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My daughters' view of fatherhood

8 September 2021

My daughters' view of fatherhood

Bryce with his daughters Eliza, left, and Georgia.

Words Bryce, Eliza, and Georgia Davies*

When I was in my early 20s, high on my list of life goals was to be a good dad. When my first daughter, Eliza, was born, I recall holding her and feeling terrified that I would not be up to the task. Eliza now works in the human resources department of a big company, and my younger daughter Georgia is a paramedic. I’ve asked them to share some experiences of their fatherhood journey.

Bryce: In your early years, what were some of the important aspects of fathering to you?

Eliza: It was important to have a dad who was present and involved. I remember down in Melbourne that every day we would go to the park – rain, hail or shine. And we were both huge netball kids. You managed several teams simultaneously, which is astounding to me, given your [lack of] administrative prowess!

Georgia: You were always a lot of fun. We did a lot of things together like bike rides and outdoor play. And I think that you pegging tennis balls at us has made us able to catch and throw quite spectacularly.

Bryce: What about some of your emotional needs or relational needs?

Eliza: I used to get terrible earaches. I remember one night you and Mum took me to hospital. I just felt safe having you there. They gave me medicine, and when I opened my eyes a few hours later, you were still there. You hadn’t left my side. Things like that are important.

Georgia: With school pickup, Mum would never be late, so we knew it was your day if we had to wait. But you were always on your way. We felt very loved.

Eliza: I was an anxious kid in a lot of ways. You and Mum have always been very good at meeting me where I am at and supporting me.

Bryce: In your studies at school and beyond, you asked me to help with stuff I knew nothing about, but you just seemed to want me in the room?

Eliza: Yes. I didn’t need your educational or academic help. I just needed someone sitting there as a support while I pulled all-nighters on my procrastinated projects for school.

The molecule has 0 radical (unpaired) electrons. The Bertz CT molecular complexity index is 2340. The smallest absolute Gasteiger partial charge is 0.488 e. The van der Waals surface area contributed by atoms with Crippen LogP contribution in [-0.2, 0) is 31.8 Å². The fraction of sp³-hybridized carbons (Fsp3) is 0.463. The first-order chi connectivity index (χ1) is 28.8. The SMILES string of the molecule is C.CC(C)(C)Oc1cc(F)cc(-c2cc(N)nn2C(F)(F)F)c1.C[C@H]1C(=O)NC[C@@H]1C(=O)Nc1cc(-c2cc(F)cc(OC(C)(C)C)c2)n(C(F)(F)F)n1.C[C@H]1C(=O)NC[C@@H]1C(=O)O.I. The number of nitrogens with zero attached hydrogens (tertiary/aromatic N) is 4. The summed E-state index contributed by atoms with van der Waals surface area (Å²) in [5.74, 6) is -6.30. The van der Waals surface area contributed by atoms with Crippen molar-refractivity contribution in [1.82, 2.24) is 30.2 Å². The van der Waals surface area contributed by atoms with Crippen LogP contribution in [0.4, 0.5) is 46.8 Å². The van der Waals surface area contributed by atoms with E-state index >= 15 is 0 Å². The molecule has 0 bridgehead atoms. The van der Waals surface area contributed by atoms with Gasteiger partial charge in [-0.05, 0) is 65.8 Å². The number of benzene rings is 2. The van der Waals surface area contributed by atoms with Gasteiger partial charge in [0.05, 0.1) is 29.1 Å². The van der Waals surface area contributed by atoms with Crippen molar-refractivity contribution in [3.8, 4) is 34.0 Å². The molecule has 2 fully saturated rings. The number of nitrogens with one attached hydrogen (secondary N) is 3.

Georgia: When I was in university [studying to be a paramedic], there were around 20 drugs in our kit that we needed to know back-to-front. And you would sit on the couch and test me on everything. And we came up with these crazy acronyms and stuff like that. That was the kind of support I needed.

Bryce: How did you find our conversations over the years?

Eliza: I lived in London for five years and loved it. But I would get homesick regularly and would jump on a FaceTime call with you and usually be crying down the phone. The support of just having you be okay with me crying down the phone at you, knowing that there wasn't a whole lot you could do, was what I needed.

Georgia: You were also the one we had a lot of hard conversations with – always trying to get to the bottom of our issues. And I think it’s been so beneficial in the last couple of years as well. A constant and stable person to talk to. And you’ve always been excellent at just reassuring us that you love us. Mum loves us. Nothing’s going to change that ever. And, as adults, you have always trusted us to make our own decisions, which has been super important.

Eliza: There’s a lot of respect and trust between us all, and I never felt judged. You have always been open and have sought feedback from us, and you’ve been willing to accept when you’ve missed the mark on something. There’s always been a lot of room and encouragement to have hard conversations. I think that’s huge.

Bryce: What do you wish I’d done differently?

Georgia: When I look back on our childhood and into adulthood, I don’t focus on anywhere that it’s gone wrong because there’s just been so much of it that’s gone right.

*This paraphrased article was taken from the original podcast interviews at





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